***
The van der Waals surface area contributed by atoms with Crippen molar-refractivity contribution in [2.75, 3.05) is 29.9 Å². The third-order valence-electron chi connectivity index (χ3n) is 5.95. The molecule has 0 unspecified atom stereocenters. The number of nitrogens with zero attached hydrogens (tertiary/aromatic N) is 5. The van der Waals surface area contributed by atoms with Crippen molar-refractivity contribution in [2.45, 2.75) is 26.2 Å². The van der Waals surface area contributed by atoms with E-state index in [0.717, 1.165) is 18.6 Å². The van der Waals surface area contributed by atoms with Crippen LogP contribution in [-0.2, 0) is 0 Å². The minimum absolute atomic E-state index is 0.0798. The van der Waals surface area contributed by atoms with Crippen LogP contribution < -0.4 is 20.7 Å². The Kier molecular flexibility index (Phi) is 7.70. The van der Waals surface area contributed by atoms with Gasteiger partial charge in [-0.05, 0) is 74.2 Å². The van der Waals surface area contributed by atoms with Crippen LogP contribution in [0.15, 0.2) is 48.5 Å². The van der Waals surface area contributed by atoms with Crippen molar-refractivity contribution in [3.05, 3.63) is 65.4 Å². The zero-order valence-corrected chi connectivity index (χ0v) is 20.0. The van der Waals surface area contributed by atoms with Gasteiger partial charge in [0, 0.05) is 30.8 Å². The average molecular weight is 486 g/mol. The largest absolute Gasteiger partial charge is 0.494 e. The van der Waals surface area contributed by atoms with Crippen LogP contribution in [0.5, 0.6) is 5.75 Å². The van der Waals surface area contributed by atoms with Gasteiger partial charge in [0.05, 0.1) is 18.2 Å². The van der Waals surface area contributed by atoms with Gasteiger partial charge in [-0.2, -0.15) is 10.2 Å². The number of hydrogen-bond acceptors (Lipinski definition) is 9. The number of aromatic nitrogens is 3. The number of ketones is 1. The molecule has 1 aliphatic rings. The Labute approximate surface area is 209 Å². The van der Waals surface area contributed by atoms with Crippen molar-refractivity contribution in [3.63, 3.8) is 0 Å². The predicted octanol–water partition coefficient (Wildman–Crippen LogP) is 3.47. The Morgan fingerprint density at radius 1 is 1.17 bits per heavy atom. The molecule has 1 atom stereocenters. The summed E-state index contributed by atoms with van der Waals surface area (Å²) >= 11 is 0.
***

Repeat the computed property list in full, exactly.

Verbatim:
The van der Waals surface area contributed by atoms with Crippen molar-refractivity contribution in [2.75, 3.05) is 29.9 Å². The third-order valence-electron chi connectivity index (χ3n) is 5.95. The molecule has 0 unspecified atom stereocenters. The number of nitrogens with zero attached hydrogens (tertiary/aromatic N) is 5. The van der Waals surface area contributed by atoms with Crippen molar-refractivity contribution in [2.45, 2.75) is 26.2 Å². The van der Waals surface area contributed by atoms with E-state index in [0.717, 1.165) is 18.6 Å². The van der Waals surface area contributed by atoms with Crippen LogP contribution in [-0.2, 0) is 0 Å². The minimum absolute atomic E-state index is 0.0798. The van der Waals surface area contributed by atoms with Crippen LogP contribution < -0.4 is 20.7 Å². The Kier molecular flexibility index (Phi) is 7.70. The van der Waals surface area contributed by atoms with Gasteiger partial charge in [-0.05, 0) is 74.2 Å². The van der Waals surface area contributed by atoms with Crippen LogP contribution in [0.15, 0.2) is 48.5 Å². The van der Waals surface area contributed by atoms with Crippen molar-refractivity contribution in [3.05, 3.63) is 65.4 Å². The zero-order valence-corrected chi connectivity index (χ0v) is 20.0. The van der Waals surface area contributed by atoms with Gasteiger partial charge in [0, 0.05) is 30.8 Å². The average molecular weight is 486 g/mol. The largest absolute Gasteiger partial charge is 0.494 e. The van der Waals surface area contributed by atoms with Crippen LogP contribution in [0.5, 0.6) is 5.75 Å². The van der Waals surface area contributed by atoms with Gasteiger partial charge in [0.05, 0.1) is 18.2 Å². The van der Waals surface area contributed by atoms with Gasteiger partial charge in [-0.2, -0.15) is 10.2 Å². The number of hydrogen-bond acceptors (Lipinski definition) is 9. The number of aromatic nitrogens is 3. The number of ketones is 1. The molecule has 1 aliphatic rings. The Labute approximate surface area is 209 Å². The van der Waals surface area contributed by atoms with Crippen molar-refractivity contribution in [3.63, 3.8) is 0 Å². The predicted octanol–water partition coefficient (Wildman–Crippen LogP) is 3.47. The Morgan fingerprint density at radius 1 is 1.17 bits per heavy atom. The molecule has 1 atom stereocenters. The summed E-state index contributed by atoms with van der Waals surface area (Å²) >= 11 is 0.